TETRA Association Asks for FCC Waiver of Some Part 90 Rules (12/1/09)
Tuesday, December 01, 2009 | Comments

On Nov. 20, the TETRA Association filed a request for waiver of Sections 90.209, 90.210 and 2.1043 of the FCC rules to allow TETRA technology to be used in the United States.

“There is a demonstrable need in the United States for use of the TETRA standard,” said the request. “While a number of manufacturers stand ready to produced TETRA-based devices in this country, a waiver of the FCC rules is necessary to make this technology available.”

The association seeks a waiver of Section 90.209(b)(5), authorizing operations at an occupied bandwidth of up to 21.5 +/- 0.5 kHz. The filing said TETRA marginally fails the Part 90 occupied bandwidth requirement. TETRA employs adaptive selection of modulation and coding according to propagation characteristics, and there are agreed upon schemes for links at the edge of coverage (4 QAM), moderate speeds (16 QAM), high speeds (64 QAM) and common control channel (II/4 DQPSK). Channel bandwidths can be 25, 50, 75 or 100 kilohertz. The European Telecommunications Standards Institute (ETSI) TETRA standard does not set occupied bandwidth limits. Rather, it sets standards for adjacent channel power and for unwanted emissions at different offsets.

The TETRA Association also requested a waiver of the rules governing emissions masks B, C, and G in Section 90.210 to allow for up to 5 dB excursions. The filing said the TETRA standard comes close to meeting but does not meet the Part 90 emissions mask requirements. The standard does not establish channel bandwidth limits via emission masks, but rather sets standards for adjacent channel power and for unwanted emissions at different offsets. Three Part 90 emissions masks are considered appropriate for TETRA technologies: masks B, C and G. TETRA just fails to meet the Part 90 requirements by up to 5 dB around 10 kilohertz offset from the center frequency, typically somewhere in the range 8 – 12 kilohertz.

The filing also seeks a waiver of the FCC’s permissive change rules to allow TETRA manufacturers that have received interim equipment authorizations using a modified TETRA standard to upgrade to the TETRA standard without requiring a new application or FCC ID.

As an interim measure, certain TETRA manufacturers are seeking FCC certification of radios using a modified TETRA standard — essentially reducing power to levels that will permit compliance with existing Part 90 rules. This is being done to meet critical, immediate demand for TETRA-style radios while the waiver request is being processed. Assuming that the waiver request is granted, the effected manufacturers will modify the radios produced using the interim standard to make them consistent with the worldwide TETRA standard.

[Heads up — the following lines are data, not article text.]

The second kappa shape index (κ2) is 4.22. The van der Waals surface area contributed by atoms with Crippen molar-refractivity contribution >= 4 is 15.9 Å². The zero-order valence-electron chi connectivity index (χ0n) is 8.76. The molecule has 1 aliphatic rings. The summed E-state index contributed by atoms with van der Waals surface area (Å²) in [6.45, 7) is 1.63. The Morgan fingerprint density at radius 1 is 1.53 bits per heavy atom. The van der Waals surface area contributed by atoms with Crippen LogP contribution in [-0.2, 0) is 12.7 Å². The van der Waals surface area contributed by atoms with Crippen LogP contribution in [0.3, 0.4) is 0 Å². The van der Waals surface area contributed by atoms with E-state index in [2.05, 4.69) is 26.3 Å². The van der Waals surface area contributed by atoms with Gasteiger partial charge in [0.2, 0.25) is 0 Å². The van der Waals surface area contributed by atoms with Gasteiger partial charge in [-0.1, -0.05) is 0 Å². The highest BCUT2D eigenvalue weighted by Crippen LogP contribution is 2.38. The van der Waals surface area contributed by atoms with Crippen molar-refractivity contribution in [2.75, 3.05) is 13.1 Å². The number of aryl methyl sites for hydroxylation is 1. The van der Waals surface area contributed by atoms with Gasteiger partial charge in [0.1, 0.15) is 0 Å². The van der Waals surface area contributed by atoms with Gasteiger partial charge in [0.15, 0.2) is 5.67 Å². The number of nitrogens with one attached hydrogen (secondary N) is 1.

Generally, the FCC does not allow certain changes to certificated equipment, including changes to the maximum power, without application and authorization of new grant of equipment certification. Finally, the association seeks a waiver of this rule to allow the TETRA manufacturers that have received authorizations for interim TETRA equipment, as described above, to upgrade to standard TETRA upon grant of this waiver request without having to go through the process of filing new equipment authorization applications and requesting new FCC ID numbers. The group said granting the request would serve the public interest, ensuring that both manufacturers and FCC staff will not have to undergo the equipment certification process twice.

The association attached an analysis of the potential performance of TETRA equipment in the United States. Using adjacent channel power ratio (ACPR) to measure the quantification of interference, the analysis demonstrates that TETRA offers adjacent channel protection that is no poorer than, and often better than, other narrowband systems currently operating in the LMR bands.

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